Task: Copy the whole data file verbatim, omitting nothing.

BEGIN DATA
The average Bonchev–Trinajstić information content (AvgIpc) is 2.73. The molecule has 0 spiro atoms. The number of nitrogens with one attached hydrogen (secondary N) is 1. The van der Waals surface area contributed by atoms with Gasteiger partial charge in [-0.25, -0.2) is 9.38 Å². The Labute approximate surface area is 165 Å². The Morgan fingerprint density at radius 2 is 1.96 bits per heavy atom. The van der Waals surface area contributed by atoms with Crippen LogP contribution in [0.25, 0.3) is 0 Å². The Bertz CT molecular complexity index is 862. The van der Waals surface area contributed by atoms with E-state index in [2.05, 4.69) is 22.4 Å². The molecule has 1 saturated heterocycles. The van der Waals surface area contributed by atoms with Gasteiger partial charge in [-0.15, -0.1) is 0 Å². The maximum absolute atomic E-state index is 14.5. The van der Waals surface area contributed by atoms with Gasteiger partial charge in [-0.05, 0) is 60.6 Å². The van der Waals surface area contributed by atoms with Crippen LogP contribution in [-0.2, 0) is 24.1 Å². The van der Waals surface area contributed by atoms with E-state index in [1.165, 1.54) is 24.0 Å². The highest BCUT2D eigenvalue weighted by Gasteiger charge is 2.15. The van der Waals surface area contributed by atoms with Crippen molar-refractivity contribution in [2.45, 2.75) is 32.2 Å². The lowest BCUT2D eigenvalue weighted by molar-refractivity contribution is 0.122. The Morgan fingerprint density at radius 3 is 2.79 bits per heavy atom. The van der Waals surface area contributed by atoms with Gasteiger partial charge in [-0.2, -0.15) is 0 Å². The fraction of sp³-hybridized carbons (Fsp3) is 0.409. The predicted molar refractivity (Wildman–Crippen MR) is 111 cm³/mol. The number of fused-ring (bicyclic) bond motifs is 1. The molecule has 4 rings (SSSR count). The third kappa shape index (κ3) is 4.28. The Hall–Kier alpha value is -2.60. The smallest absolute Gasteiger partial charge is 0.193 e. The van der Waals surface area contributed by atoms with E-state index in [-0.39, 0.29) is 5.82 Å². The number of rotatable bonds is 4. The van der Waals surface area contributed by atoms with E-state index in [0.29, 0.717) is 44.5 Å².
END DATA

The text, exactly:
The average Bonchev–Trinajstić information content (AvgIpc) is 2.73. The molecule has 0 spiro atoms. The number of nitrogens with one attached hydrogen (secondary N) is 1. The van der Waals surface area contributed by atoms with Gasteiger partial charge in [-0.25, -0.2) is 9.38 Å². The Labute approximate surface area is 165 Å². The Morgan fingerprint density at radius 2 is 1.96 bits per heavy atom. The van der Waals surface area contributed by atoms with Crippen LogP contribution in [0.25, 0.3) is 0 Å². The Bertz CT molecular complexity index is 862. The van der Waals surface area contributed by atoms with E-state index in [2.05, 4.69) is 22.4 Å². The molecule has 1 saturated heterocycles. The van der Waals surface area contributed by atoms with Gasteiger partial charge in [-0.15, -0.1) is 0 Å². The maximum absolute atomic E-state index is 14.5. The van der Waals surface area contributed by atoms with Gasteiger partial charge in [-0.05, 0) is 60.6 Å². The van der Waals surface area contributed by atoms with Crippen LogP contribution in [-0.2, 0) is 24.1 Å². The van der Waals surface area contributed by atoms with E-state index in [1.165, 1.54) is 24.0 Å². The highest BCUT2D eigenvalue weighted by Gasteiger charge is 2.15. The van der Waals surface area contributed by atoms with Crippen molar-refractivity contribution in [2.45, 2.75) is 32.2 Å². The lowest BCUT2D eigenvalue weighted by molar-refractivity contribution is 0.122. The Morgan fingerprint density at radius 3 is 2.79 bits per heavy atom. The van der Waals surface area contributed by atoms with Gasteiger partial charge in [-0.2, -0.15) is 0 Å². The fraction of sp³-hybridized carbons (Fsp3) is 0.409. The predicted molar refractivity (Wildman–Crippen MR) is 111 cm³/mol. The number of fused-ring (bicyclic) bond motifs is 1. The molecule has 4 rings (SSSR count). The third kappa shape index (κ3) is 4.28. The Hall–Kier alpha value is -2.60. The smallest absolute Gasteiger partial charge is 0.193 e. The van der Waals surface area contributed by atoms with E-state index in [-0.39, 0.29) is 5.82 Å². The number of rotatable bonds is 4. The van der Waals surface area contributed by atoms with E-state index in [0.29, 0.717) is 44.5 Å².